We called McKenna Tuesday and asked her to expand on her concerns with the commentary. She described a confusing and rushed effort by the School Board to get the commentary out to The Journal Times. She declined to single out any members on the board, but said she felt ignored throughout the process.
"I can understand why the public is so angry (with Unified)," McKenna. "It's like they won't listen to anyone."
McKenna's main concern about the commentary was the opening paragraph, which she wanted to clearly state that there was a gap between Unified and the public. Instead, the commentary read there was a "perception of a gulf."
"It's not perception," McKenna said, "it's reality."
McKenna wanted the commentary to focus on positive aspects of the district, particularly on student achievement. She pointed out that many Unified students succeed every day, but those stories seem to get lost in the negativity that engulfs the district.
"If the School Board can't celebrate students, who's going to?" she asked.
McKenna added that she wanted the piece to be more direct. If the School Board wants to ask people to vote for the referendum, it should simply ask voters to support the upcoming five-year, $16.5 million proposal, she said. Instead, the piece danced around the issue and only got to the referendum at the end.
For the record, McKenna strongly supports the referendum. She helped come up with the five-year proposal and is working hard to get it passed on April 1.
More troubling than the wording of a commentary, though, McKenna said she couldn't get anyone on the board to listen to her concerns. When she made a motion to edit the piece, prior to publication, she couldn't even get a second on the motion to open up discussion. It was a remarkable sign of disrespect for the longest serving member of the School Board who easily won re-election the last time she was up.
Stung by the board's unwillingness to listen to her concerns, McKenna went public. She was initially told no one's name would appear on the commentary; instead, it would be signed by the Racine Unified School Board. McKenna said that would have been OK, because she could respect the board's vote on the issue.
But she later learned that they intended to place every board member's name on the commentary. McKenna decided she couldn't support the commentary, and wrote The Journal Times asking that her name be taken off the piece. The JT agreed, and asked her to write a letter. Both ran on Sunday's Opinion page.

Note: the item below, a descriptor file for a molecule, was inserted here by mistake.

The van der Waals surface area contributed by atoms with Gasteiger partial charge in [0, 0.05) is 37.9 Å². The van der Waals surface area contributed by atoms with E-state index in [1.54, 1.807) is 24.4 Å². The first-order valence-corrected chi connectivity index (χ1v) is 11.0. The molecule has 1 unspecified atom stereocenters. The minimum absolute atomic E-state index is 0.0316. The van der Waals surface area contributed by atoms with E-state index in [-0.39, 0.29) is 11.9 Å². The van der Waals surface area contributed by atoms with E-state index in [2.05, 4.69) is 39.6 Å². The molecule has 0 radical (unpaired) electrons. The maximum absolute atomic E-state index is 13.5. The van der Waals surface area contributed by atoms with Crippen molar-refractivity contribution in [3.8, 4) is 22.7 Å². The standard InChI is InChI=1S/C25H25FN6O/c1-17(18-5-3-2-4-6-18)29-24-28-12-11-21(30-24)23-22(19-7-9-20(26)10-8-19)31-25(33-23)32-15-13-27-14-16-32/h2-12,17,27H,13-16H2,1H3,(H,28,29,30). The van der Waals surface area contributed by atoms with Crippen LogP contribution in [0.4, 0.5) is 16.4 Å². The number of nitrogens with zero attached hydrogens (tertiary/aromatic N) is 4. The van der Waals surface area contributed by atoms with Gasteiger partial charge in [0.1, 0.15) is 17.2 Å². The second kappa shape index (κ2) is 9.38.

McKenna said the disagreement over the commentary is indicative of the working relationships on the School Board. While they can work well together, often it seems like some members are left out of discussions. McKenna said she's situations where one, two or even three members seem to be unaware of an issue that comes before the board.
"We're definitely not working together as nine,"McKenna said.
Original post: A little spat between School Board members showed up on Sunday's Opinion page in The Journal Times. School Board Member Julie McKenna broke from the rest of the board and refused to sign a commentary about the April 1 referendum. Instead, McKenna wrote a letter to the editor explaining why her name was not on the commentary that ran on the same page.
McKenna said she disagreed with the first paragraph in the commentary, which reads:
We are at a critical juncture in determining the future of the Racine Unified School District. Coming out of a very difficult period, we know community confidence in the district is shaken. As a result, many see a wide gulf between the community and its school system. This perception itself could be a barrier to progress if we let it. But as a community, we cannot afford to let this become a barrier. We have to move forward. And we must find a way to move forward together.In her letter, McKenna wrote:
As an individual school board member my disagreement lies in the first paragraph of the commentary. I wanted the focus of the school board to be on student achievement and I believe the perception listed about the gap between the community and school is a reality, not perception, and the critical juncture about the future is not about the future but the status quo.I've read both the commentary and McKenna's letter a handful of times. I'm not sure what she's getting at. Is she opposed to the referendum?
I wanted the focus of the letter to be on getting support for the schools and asking the community for help in achieving that vision and to recognize the success of our students and the reality of some students not succeeding. I do agree this has been a difficult time in the past year.
The commentary seems straight forward: Here are five things we're doing to improve the district. The most encouraging point is the plan for the middle and high schools. District officials are trying to implement alternative teaching methods, along with traditional instruction, to reach out to more students.
The others include hiring a superintendent, holding community listening sessions, redistricting elementary schools and passing the April 1 maintenance referendum.
Based on her letter, I'm not sure why McKenna felt she needed to pull her name from the commentary. There's public support to be won in opposing anything Unified does right now, but McKenna isn't up for election this spring. I'm guessing she felt ignored by the other board members, and felt this was the only way to make her voice heard.